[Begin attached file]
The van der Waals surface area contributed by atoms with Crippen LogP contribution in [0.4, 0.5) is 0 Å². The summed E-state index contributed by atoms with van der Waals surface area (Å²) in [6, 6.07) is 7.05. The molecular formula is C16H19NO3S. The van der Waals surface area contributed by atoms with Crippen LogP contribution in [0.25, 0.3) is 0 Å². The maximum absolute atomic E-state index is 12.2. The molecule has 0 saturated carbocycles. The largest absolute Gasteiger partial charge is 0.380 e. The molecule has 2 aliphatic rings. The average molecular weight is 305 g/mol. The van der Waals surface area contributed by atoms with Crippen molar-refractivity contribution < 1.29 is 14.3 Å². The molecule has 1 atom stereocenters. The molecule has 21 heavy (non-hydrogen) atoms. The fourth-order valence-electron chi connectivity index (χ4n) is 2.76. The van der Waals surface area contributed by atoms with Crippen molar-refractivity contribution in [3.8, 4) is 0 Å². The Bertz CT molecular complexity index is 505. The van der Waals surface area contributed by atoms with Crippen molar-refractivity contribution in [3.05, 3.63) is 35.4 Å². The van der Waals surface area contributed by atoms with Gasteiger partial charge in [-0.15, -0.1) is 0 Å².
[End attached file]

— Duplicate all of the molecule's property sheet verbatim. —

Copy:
The van der Waals surface area contributed by atoms with Crippen LogP contribution in [0.4, 0.5) is 0 Å². The summed E-state index contributed by atoms with van der Waals surface area (Å²) in [6, 6.07) is 7.05. The molecular formula is C16H19NO3S. The van der Waals surface area contributed by atoms with Crippen LogP contribution in [0.25, 0.3) is 0 Å². The maximum absolute atomic E-state index is 12.2. The molecule has 0 saturated carbocycles. The largest absolute Gasteiger partial charge is 0.380 e. The molecule has 2 aliphatic rings. The average molecular weight is 305 g/mol. The van der Waals surface area contributed by atoms with Crippen molar-refractivity contribution < 1.29 is 14.3 Å². The molecule has 1 atom stereocenters. The molecule has 21 heavy (non-hydrogen) atoms. The fourth-order valence-electron chi connectivity index (χ4n) is 2.76. The van der Waals surface area contributed by atoms with Crippen molar-refractivity contribution in [3.8, 4) is 0 Å². The Bertz CT molecular complexity index is 505. The van der Waals surface area contributed by atoms with Crippen molar-refractivity contribution in [3.05, 3.63) is 35.4 Å². The van der Waals surface area contributed by atoms with Gasteiger partial charge in [-0.15, -0.1) is 0 Å².